If the weight of the evidence allows you to make a judgment, but instead you go with “he said, she said,” you’re behaving recklessly even as you tell yourself you’re doing the cautious thing.
It’s my job to notice when a piece of standard brand pressthink “flips” around and no longer works as intended. I have one.
For a very long time, the logic behind “he said, she said” journalism, and “get both sides,” as well as, “I’m sorry, but we’ll have to leave it there” was that operating this way would reduce risk to a news publisher’s reputation. (See my 2009 post.) When you have both sides speaking in your account, you’re protecting yourself against charges of favoring one or the other. By not “choosing” a side — by not deciding who’s right — you’re safer.
You’re safer because you could be wrong if you choose, so why choose? You’re safer because even if you’re not wrong you can be accused of bias, and who needs that? You’re safer because people will always argue about [fill in some bitterly contested narrative here] and you don’t want to be a contestant in that. In the middle is safe. Neither/nor is safe. Not having a view of the matter is safe… Right?
Increasingly that is not right. More and more — but not always — the “no position” position is the chancier move, especially when disputes turn on factual questions and checkable claims. A newsroom that goes with “he said, she said” when a call can be made is engaged in reckless behavior that may easily blow up in its face. That wasn’t true ten years ago. But it is now.
Let me illustrate. On August 4, the New York Times ran this story: Reagan Book Sets Off Debate. It’s about Rick Perlstein’s new book, “The Invisible Bridge: The Fall of Nixon and the Rise of Reagan.” Much of the story talked about accusations of plagiarism aimed at Perlstein by Republican operative and Reagan biographer Craig Shirley. The Times used the classic “he said, she said” form. Shirley and his lawyer make accusations. Perlstein and his publisher defend themselves. The Times stays in the middle:
Mr. Perlstein, 44, suggested that the attack on his book is partly motivated by conservatives’ discomfort with his portrayal of Reagan. Mr. Shirley is president and chief executive of Shirley & Banister Public Affairs, which represents conservative clients like Citizens United and Ann Coulter.
But Mr. Shirley and his lawyer contend that Mr. Perlstein paraphrased original research without properly giving credit. “The rephrasing of words without proper attribution is still plagiarism,” Mr. Shirley said in an interview.
The problem here is that the Times had what it needed to make a call. “Perlstein plagiarized Shirley” was a checkable claim. Shirley’s accusations were online. Perlstein’s source notes were online. The Times knows what plagiarism is. Its writers and editors have to guard against it every day. Under these conditions, “leaving it there” amounts to malpractice, even though it still feels like normal practice and, as I said, the safer choice.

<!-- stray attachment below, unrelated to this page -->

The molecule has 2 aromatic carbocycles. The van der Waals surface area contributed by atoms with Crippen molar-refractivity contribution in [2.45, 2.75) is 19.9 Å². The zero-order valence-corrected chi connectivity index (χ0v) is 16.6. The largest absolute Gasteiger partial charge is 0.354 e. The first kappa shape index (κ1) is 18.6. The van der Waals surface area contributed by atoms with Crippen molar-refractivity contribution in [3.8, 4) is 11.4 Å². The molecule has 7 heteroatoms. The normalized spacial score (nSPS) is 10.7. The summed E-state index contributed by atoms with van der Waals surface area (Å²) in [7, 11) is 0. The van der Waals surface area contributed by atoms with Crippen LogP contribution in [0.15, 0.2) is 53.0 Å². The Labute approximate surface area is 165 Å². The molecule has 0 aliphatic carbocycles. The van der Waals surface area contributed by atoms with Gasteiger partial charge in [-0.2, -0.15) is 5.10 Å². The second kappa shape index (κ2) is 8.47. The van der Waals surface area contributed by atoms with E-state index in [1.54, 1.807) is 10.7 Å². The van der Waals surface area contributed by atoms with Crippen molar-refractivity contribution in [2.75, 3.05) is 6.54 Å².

The risk the Times was taking was exposed the following week. After receiving complaints from readers, the public editor, Margaret Sullivan, took a closer look. “We wrote about it because it was out there and thought we could take it head-on in the story,” said deputy media editor Bill Brink. “We did that in the most responsible way possible, and put it in context.”
The most responsible way possible? In Brink’s mind, maybe. But that’s the problem! “The Times conferred a legitimacy on the accusation it would not otherwise have had,” Sullivan wrote.
And while it is true that Mr. Perlstein and his publisher were given plenty of opportunity to respond, that doesn’t help much. It’s as if The Times is saying: “Here’s an accusation; here’s a denial; and, heck, we don’t really know. We’re staying out of it.” Readers frequently complain to me about this he said, she said false equivalency — and for good reason.
The readers are ahead of the editors. The old standard isn’t good enough. But that news hasn’t reached the middle managers in newsrooms who grew accustomed to reducing risk by leaving it there. Climate change is probably the most famous (and most serious) example of the shift I’m talking about. Where the weight of the evidence makes it possible to render a judgment, but instead you go with “he said, she said,” you are behaving recklessly even as you tell yourself you’re doing the cautious and responsible thing.
Last month, the Telegraph in the UK reported that 200 senior managers at the BBC had to be re-trained not to insert “false balance” into stories like climate change, where a call could be made. “The BBC’s determination to give a balanced view has seen it pit scientists arguing for climate change against far less qualified opponents such as Lord Lawson who heads a campaign group lobbying against the government’s climate change policies.” That’s a form of distortion, practiced by the BBC against itself. But instead of favoring one side, it pushes the account toward a phony midpoint. Still distortion, but it looks more innocent.
Editors have to be on the lookout for those points. They’re dangerous, as I’ve been telling the New York Times for… oh, about five years.